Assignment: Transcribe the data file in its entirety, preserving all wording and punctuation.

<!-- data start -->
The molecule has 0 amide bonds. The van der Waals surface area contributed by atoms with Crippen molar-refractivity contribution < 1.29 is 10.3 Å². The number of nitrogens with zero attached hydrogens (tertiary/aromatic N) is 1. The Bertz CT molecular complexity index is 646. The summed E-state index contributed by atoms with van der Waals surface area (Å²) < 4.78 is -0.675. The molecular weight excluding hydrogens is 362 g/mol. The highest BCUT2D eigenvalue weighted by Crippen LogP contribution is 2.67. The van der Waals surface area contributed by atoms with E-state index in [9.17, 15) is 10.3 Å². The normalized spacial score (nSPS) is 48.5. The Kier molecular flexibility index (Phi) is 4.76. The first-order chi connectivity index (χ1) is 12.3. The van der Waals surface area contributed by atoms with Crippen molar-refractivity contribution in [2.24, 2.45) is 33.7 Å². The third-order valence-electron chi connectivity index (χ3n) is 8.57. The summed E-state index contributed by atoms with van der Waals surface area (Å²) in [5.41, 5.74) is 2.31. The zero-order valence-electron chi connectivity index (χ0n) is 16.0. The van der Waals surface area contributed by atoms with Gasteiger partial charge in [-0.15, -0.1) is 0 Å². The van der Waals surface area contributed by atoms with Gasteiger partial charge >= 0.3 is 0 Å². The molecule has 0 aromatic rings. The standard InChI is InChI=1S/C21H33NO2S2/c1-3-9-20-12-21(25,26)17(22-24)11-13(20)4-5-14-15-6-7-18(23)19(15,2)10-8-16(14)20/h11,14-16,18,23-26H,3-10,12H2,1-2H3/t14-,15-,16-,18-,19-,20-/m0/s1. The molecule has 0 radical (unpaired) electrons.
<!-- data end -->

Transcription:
The molecule has 0 amide bonds. The van der Waals surface area contributed by atoms with Crippen molar-refractivity contribution < 1.29 is 10.3 Å². The number of nitrogens with zero attached hydrogens (tertiary/aromatic N) is 1. The Bertz CT molecular complexity index is 646. The summed E-state index contributed by atoms with van der Waals surface area (Å²) < 4.78 is -0.675. The molecular weight excluding hydrogens is 362 g/mol. The highest BCUT2D eigenvalue weighted by Crippen LogP contribution is 2.67. The van der Waals surface area contributed by atoms with E-state index in [9.17, 15) is 10.3 Å². The normalized spacial score (nSPS) is 48.5. The Kier molecular flexibility index (Phi) is 4.76. The first-order chi connectivity index (χ1) is 12.3. The van der Waals surface area contributed by atoms with Crippen molar-refractivity contribution in [2.24, 2.45) is 33.7 Å². The third-order valence-electron chi connectivity index (χ3n) is 8.57. The summed E-state index contributed by atoms with van der Waals surface area (Å²) in [5.41, 5.74) is 2.31. The zero-order valence-electron chi connectivity index (χ0n) is 16.0. The van der Waals surface area contributed by atoms with Gasteiger partial charge in [-0.15, -0.1) is 0 Å². The van der Waals surface area contributed by atoms with Gasteiger partial charge >= 0.3 is 0 Å². The molecule has 0 aromatic rings. The standard InChI is InChI=1S/C21H33NO2S2/c1-3-9-20-12-21(25,26)17(22-24)11-13(20)4-5-14-15-6-7-18(23)19(15,2)10-8-16(14)20/h11,14-16,18,23-26H,3-10,12H2,1-2H3/t14-,15-,16-,18-,19-,20-/m0/s1. The molecule has 0 radical (unpaired) electrons.